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Dems Lead Fairfield Polls; GOP Raises More Funds

FAIRFIELD, Conn. – Mitt Romney has widened his fundraising lead among Fairfield donors in the presidential race, but Barack Obama has gained more in the polls. Similarly, in the U.S. Senate race, Linda McMahon has nearly three times as much money as Chris Murphy between her self-financing and accepted contributions, while Murphy has made gains in voter polls.

Romney had raised $221,109 in the town of Fairfield as of the beginning of the month, according to the Center for Responsive Politics. That’s more than twice what Obama has gathered from Fairfield donors. As of Sept. 30, the president had collected $85,054, according to the center’s data.

The Republican nominee has outpaced Obama even since The Fairfield Daily Voice last checked in on the race at the end of August. Romney has raised more than $68,000 in Fairfield in the last six weeks, increasing his collection from the town by 44.6 percent. Obama collected $23,000 in that same span, a 37.1 percent increase.

Poll results in both Fairfield and statewide favor the president, however. Obama won last week’s Fairfield Daily Voice reader poll in the presidential race with 49 percent of the vote, edging Romney’s 44 percent. (We’re still awaiting more complete results from Monday’s poll.) In a more scientific and statewide poll by Quinnipiac University released Oct. 4, Obama had an even wider margin. In that poll 54 percent of likely voters chose Obama, compared with 42 percent for Romney.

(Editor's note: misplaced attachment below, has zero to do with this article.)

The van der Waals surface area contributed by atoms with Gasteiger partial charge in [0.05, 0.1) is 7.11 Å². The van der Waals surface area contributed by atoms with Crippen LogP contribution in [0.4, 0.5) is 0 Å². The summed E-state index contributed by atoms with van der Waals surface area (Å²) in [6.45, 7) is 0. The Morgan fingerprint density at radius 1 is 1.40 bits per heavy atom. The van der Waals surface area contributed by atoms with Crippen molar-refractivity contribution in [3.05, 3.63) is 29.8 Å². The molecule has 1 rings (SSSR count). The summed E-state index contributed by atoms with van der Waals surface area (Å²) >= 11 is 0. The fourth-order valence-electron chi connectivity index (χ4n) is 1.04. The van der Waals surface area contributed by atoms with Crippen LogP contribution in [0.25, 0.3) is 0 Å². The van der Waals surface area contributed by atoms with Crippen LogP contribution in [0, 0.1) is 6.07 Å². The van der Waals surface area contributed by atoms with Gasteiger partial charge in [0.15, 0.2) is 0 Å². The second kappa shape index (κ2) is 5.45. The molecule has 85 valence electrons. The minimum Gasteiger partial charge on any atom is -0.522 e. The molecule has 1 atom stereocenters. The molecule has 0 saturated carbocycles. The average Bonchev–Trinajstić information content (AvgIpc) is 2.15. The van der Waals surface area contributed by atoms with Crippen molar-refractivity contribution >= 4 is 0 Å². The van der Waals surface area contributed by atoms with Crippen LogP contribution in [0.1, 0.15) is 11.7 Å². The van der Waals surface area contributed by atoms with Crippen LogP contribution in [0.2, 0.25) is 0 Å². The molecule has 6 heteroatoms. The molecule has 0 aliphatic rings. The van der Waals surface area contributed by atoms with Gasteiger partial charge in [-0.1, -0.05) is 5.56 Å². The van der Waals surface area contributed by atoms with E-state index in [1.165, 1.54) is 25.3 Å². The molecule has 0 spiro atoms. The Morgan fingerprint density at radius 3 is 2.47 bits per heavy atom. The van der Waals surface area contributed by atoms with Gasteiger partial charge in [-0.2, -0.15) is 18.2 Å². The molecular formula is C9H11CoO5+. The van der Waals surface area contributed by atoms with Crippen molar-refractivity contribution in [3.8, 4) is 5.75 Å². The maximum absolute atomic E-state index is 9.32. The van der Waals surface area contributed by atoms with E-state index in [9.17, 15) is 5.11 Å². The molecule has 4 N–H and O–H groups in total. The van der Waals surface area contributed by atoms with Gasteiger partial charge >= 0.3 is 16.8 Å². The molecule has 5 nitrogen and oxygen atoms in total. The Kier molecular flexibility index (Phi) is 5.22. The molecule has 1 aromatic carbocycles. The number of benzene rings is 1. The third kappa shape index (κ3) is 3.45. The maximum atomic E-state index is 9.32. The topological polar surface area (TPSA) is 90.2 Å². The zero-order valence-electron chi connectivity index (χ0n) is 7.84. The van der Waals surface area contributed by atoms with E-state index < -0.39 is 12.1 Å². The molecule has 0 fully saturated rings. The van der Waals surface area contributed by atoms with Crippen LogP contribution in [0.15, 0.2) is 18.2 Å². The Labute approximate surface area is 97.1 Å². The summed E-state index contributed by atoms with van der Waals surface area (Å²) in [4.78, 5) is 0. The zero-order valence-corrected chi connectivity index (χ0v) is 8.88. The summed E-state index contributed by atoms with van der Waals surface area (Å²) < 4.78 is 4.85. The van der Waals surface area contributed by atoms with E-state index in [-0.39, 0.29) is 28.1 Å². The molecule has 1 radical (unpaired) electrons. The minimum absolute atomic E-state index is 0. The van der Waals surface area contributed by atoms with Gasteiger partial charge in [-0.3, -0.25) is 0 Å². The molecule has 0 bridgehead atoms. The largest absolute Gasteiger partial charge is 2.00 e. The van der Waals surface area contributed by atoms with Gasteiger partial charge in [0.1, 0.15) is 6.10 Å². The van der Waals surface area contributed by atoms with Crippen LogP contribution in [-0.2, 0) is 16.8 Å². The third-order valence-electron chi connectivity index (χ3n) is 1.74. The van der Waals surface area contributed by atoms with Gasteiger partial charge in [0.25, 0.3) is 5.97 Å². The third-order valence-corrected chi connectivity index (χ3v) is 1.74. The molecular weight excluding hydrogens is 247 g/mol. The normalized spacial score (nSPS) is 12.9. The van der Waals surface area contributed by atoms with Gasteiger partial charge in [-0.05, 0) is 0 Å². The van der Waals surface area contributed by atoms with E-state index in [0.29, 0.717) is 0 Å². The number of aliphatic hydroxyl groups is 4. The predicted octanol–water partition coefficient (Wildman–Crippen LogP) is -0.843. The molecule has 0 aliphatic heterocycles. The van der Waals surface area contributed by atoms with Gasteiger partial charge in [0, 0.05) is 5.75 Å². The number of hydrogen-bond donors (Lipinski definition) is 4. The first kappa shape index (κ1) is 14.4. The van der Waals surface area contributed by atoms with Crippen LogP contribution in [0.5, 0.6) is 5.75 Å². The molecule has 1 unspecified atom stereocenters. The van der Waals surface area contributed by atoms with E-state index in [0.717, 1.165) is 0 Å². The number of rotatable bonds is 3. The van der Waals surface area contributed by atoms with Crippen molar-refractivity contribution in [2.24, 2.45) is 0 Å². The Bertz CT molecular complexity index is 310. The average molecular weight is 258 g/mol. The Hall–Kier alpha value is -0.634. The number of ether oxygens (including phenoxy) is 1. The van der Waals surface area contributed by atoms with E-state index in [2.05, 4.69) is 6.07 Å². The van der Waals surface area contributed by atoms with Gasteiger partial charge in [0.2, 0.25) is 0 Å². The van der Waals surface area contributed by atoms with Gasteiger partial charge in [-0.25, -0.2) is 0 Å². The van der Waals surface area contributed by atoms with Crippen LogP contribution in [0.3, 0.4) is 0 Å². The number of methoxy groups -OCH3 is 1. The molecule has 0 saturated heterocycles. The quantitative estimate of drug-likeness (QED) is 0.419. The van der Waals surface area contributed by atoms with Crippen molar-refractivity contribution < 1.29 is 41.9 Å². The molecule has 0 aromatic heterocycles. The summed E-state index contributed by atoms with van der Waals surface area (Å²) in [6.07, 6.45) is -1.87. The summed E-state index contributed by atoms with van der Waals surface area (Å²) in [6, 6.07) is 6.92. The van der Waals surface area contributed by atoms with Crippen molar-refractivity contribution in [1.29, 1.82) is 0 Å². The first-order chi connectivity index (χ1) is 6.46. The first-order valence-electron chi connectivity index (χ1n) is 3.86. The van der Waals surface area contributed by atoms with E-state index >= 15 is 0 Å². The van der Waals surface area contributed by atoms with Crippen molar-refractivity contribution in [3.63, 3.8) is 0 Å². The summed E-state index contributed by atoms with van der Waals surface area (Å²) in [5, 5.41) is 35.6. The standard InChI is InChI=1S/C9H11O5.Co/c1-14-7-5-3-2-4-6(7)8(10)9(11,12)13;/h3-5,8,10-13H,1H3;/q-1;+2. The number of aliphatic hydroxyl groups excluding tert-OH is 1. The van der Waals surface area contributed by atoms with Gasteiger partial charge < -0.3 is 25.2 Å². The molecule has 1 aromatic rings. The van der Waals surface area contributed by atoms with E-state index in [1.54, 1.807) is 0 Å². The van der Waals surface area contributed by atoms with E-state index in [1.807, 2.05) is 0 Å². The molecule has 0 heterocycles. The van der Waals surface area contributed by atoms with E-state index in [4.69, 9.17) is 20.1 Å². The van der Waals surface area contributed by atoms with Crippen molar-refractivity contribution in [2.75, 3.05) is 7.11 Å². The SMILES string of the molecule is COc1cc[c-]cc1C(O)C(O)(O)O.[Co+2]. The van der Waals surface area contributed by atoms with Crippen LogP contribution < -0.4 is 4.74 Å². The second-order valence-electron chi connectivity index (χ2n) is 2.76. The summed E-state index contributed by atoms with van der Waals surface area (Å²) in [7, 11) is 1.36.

"President Barack Obama's lead has jumped into double digits, where it is expected to be in blue Connecticut," Douglas Schwartz, director of the Quinnipiac poll, said in a statement.

In the U.S. Senate race, Democratic nominee Murphy had collected $5,636,604 in campaign contributions for the election. Republican McMahon’s largely self-financed campaign has taken $1,036,647 from outside contributors, while McMahon has used more than $13 million of her own funds.

The latest Quinnipiac poll, also released Oct. 4, has the Senate race “too close to call.” McMahon led by three percentage points in the university’s poll at the end of August. But the latest result had McMahon ahead by just 1 percentage point, 49 percent to 48 percent. A Rasmussen poll released Oct. 9 had Murphy ahead 51 percent to 46 percent.

"McMahon voters are much more likely to say they are very enthusiastic about their choice than Murphy voters, by about 2-to-1,” Schwartz said. “While the horse race has barely changed, the images of both candidates have declined since August, as the campaign attacks have increased."

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